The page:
Anastasia Pavlyuchenkova and Barbora Krejcikova battle past the nerves to reach French Open final

Russian ends record wait for maiden Grand Slam final at the 52nd attempt and will face Czech world No 33

Barbora Krejcikova celebrates after beat Maria Sakkari in the French Open semi-finals. EPA
Barbora Krejcikova celebrates after beat Maria Sakkari in the French Open semi-finals. EPA

Considering all four French Open semi-finalists had never been this deep in a Grand Slam tournament before, nerves were to be expected on Thursday.

So it proved as Anastasia Pavlyuchenkova and Barbora Krejcikova booked their places in Saturday's final and a first shot at the biggest title of their careers, but not before riding out plenty of tense moments.

Russia's Pavlyuchenkova, competing in her first major semi-final having reached four previous quarter-finals, may have had all the experience on her side against Tamara Zidansek, but it was the world No 85 from Slovenia who settled faster by claiming a 2-0 lead in the first set.

However, Pavlyuchenkova relied on her superior power and stuck to a clear game plan to target Zidansek's weaker backhand side to at first pull herself level at 2-2 and then move into a 5-3 lead.

Despite appearing to be in control of the contest, Pavlyuchenkova was broken back when serving for the set before Zidansek held for 5-5. Two games later, it was the Slovenian's turn to waver on serve as Pavlyuchenkova edged the opener 7-5.

Pavlyuchenkova rolled that momentum over into the second set, breaking in a lengthy second game to lead 2-0. Zidansek responded to get back on serve but was again broken as the Russian swept into a 4-1 advantage.

Zidansek, twice two points from defeat in the first round in Paris, continued to scrap hard and the nerves resurfaced for Pavlyuchenkova as two double faults allowed the Slovenian to claw her way back to 4-3.

But Pavlyuchenkova was not going to be denied, as another break left her serving for the match, with victory assured when Zidansek fired wide.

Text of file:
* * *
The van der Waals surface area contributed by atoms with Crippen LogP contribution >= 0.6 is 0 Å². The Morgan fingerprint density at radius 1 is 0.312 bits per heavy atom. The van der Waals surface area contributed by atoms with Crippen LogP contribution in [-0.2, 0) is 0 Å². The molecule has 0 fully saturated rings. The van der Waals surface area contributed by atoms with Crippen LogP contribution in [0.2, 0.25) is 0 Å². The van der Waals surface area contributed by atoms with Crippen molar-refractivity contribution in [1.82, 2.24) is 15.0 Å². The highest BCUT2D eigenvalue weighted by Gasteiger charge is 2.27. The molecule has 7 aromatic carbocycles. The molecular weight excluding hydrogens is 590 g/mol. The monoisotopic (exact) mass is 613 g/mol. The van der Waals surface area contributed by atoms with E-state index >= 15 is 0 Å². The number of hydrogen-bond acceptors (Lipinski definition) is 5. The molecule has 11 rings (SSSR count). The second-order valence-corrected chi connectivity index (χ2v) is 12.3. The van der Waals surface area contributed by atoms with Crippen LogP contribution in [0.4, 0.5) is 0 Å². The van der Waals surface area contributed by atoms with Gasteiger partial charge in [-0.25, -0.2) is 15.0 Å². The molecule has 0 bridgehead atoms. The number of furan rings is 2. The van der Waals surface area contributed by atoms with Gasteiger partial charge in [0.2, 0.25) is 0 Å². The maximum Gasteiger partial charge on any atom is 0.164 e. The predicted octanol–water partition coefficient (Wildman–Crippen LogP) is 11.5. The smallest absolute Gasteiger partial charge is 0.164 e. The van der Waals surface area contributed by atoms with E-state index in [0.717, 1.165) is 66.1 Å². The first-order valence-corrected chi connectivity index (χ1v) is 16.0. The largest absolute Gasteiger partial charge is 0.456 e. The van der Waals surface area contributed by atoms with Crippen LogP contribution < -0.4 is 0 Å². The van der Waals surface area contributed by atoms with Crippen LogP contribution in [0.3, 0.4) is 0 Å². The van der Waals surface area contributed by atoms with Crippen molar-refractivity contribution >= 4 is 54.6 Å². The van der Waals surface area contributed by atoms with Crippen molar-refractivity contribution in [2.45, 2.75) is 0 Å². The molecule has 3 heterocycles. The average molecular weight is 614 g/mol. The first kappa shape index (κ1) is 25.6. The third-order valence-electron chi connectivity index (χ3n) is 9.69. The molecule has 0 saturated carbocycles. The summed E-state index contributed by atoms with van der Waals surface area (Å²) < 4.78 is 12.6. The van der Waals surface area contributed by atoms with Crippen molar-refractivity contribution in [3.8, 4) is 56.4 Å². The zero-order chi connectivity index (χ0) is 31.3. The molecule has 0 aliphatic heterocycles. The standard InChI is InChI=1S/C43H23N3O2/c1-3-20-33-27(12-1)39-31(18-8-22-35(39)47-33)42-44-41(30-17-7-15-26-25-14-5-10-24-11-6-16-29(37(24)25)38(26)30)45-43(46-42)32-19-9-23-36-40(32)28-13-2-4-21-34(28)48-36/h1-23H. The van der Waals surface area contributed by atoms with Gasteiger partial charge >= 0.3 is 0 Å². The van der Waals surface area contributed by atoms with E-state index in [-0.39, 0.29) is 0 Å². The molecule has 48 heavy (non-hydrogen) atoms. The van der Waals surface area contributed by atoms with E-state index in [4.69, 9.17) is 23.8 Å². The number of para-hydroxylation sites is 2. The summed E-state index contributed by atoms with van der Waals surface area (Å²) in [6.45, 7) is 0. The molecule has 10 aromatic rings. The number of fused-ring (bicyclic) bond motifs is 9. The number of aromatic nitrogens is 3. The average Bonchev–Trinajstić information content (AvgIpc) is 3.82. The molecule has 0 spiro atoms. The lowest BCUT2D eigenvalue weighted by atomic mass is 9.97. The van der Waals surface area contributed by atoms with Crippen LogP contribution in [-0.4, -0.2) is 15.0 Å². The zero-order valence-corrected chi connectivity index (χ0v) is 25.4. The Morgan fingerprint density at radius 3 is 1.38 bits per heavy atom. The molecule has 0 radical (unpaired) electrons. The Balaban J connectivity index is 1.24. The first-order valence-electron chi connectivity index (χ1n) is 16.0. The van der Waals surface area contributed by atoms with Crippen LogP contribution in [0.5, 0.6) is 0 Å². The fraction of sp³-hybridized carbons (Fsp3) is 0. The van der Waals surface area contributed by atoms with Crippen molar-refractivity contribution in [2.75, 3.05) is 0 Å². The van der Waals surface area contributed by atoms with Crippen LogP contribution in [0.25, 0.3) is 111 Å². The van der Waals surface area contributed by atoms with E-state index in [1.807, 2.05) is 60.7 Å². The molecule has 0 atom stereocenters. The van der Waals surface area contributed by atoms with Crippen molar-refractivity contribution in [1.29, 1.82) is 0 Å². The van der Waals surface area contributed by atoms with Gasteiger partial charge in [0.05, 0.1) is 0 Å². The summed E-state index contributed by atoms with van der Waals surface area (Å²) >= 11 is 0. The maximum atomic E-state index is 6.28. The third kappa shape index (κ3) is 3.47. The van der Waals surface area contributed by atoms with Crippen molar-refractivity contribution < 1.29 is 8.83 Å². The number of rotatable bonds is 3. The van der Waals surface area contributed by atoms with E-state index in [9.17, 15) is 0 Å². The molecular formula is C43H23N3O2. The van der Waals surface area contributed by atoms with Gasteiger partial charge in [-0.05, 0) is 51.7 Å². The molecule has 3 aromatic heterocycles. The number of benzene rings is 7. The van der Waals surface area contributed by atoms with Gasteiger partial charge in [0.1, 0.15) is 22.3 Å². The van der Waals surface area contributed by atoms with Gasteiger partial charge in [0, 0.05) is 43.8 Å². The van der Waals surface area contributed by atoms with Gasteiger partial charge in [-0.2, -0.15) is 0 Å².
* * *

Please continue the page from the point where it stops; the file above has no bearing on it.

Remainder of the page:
"I am so tired and so happy, it is very emotional," said Pavlyuchenkova.

"It was difficult, I tried to fight very hard and to work on the tactical side. It is important to stay focused and in the right zone for the final on Saturday."

Anastasia Pavlyuchenkova was the superior player in her semi-final against Tamara Zidansek but still had to overcome plenty of nervy moments. Reuters
Anastasia Pavlyuchenkova was the superior player in her semi-final against Tamara Zidansek but still had to overcome plenty of nervy moments. Reuters

If the first semi-final felt like a tense affair, it paled in comparison to the next match on Court Philippe Chatrier.

World No 33 Krejcikova, an accomplished doubles player who has started to make vast improvements in singles, was considered the underdog against 17th seed Maria Sakkari.

But in a battle fraught with nerves and tension, it was Krejcikova who just about edged the match 7-5, 4-6, 9-7 in a marathon three hours and 18 minutes.

On Friday, the attention switches back to the men's draw as the two semi-finals see two of the game's newest stars face each other before the biggest rivalry in the modern era plays out for a 58th time.

Greek fifth seed Stefanos Tsitsipas takes on Alexander Zverev, the sixth seed from Germany, with the winner advancing to the final to play either world No 1 Novak Djokovic or defending and record 13-time champion Rafael Nadal.

Published: June 10, 2021 11:12 PM

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